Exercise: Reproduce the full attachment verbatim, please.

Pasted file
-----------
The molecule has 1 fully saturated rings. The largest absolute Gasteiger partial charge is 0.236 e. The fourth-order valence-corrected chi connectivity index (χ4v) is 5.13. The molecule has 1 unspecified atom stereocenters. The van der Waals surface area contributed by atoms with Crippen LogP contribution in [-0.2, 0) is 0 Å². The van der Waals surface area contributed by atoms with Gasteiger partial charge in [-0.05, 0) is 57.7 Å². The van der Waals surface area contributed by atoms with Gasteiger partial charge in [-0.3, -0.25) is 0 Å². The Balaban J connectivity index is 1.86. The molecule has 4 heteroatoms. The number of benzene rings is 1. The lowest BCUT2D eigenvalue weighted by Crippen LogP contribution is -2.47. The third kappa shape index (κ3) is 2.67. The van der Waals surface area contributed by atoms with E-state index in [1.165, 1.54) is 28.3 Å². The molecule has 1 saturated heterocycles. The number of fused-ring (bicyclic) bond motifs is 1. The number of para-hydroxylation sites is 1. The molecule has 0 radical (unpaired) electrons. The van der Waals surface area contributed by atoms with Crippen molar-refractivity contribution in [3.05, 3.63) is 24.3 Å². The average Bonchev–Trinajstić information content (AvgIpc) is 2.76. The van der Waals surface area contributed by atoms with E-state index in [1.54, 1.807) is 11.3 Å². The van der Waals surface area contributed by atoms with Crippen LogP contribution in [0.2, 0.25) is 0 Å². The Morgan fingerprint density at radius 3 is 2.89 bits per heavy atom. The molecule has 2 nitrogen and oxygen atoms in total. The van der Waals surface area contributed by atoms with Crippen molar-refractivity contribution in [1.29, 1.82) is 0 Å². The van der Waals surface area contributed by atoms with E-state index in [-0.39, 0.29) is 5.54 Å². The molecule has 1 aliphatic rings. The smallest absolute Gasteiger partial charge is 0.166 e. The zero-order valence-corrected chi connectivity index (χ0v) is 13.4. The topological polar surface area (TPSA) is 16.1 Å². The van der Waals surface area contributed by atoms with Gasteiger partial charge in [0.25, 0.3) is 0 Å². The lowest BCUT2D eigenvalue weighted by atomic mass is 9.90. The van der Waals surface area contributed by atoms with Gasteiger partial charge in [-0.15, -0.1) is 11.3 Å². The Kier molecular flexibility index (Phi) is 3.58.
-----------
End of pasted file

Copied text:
The molecule has 1 fully saturated rings. The largest absolute Gasteiger partial charge is 0.236 e. The fourth-order valence-corrected chi connectivity index (χ4v) is 5.13. The molecule has 1 unspecified atom stereocenters. The van der Waals surface area contributed by atoms with Crippen LogP contribution in [-0.2, 0) is 0 Å². The van der Waals surface area contributed by atoms with Gasteiger partial charge in [-0.05, 0) is 57.7 Å². The van der Waals surface area contributed by atoms with Gasteiger partial charge in [-0.3, -0.25) is 0 Å². The Balaban J connectivity index is 1.86. The molecule has 4 heteroatoms. The number of benzene rings is 1. The lowest BCUT2D eigenvalue weighted by Crippen LogP contribution is -2.47. The third kappa shape index (κ3) is 2.67. The van der Waals surface area contributed by atoms with E-state index in [1.165, 1.54) is 28.3 Å². The molecule has 1 saturated heterocycles. The number of fused-ring (bicyclic) bond motifs is 1. The number of para-hydroxylation sites is 1. The molecule has 0 radical (unpaired) electrons. The van der Waals surface area contributed by atoms with Crippen molar-refractivity contribution in [3.05, 3.63) is 24.3 Å². The average Bonchev–Trinajstić information content (AvgIpc) is 2.76. The van der Waals surface area contributed by atoms with E-state index in [1.54, 1.807) is 11.3 Å². The van der Waals surface area contributed by atoms with Crippen LogP contribution in [0.2, 0.25) is 0 Å². The Morgan fingerprint density at radius 3 is 2.89 bits per heavy atom. The molecule has 2 nitrogen and oxygen atoms in total. The van der Waals surface area contributed by atoms with Crippen molar-refractivity contribution in [1.29, 1.82) is 0 Å². The van der Waals surface area contributed by atoms with E-state index in [-0.39, 0.29) is 5.54 Å². The molecule has 1 aliphatic rings. The smallest absolute Gasteiger partial charge is 0.166 e. The zero-order valence-corrected chi connectivity index (χ0v) is 13.4. The topological polar surface area (TPSA) is 16.1 Å². The van der Waals surface area contributed by atoms with Gasteiger partial charge in [0.25, 0.3) is 0 Å². The lowest BCUT2D eigenvalue weighted by atomic mass is 9.90. The van der Waals surface area contributed by atoms with Gasteiger partial charge in [-0.15, -0.1) is 11.3 Å². The Kier molecular flexibility index (Phi) is 3.58.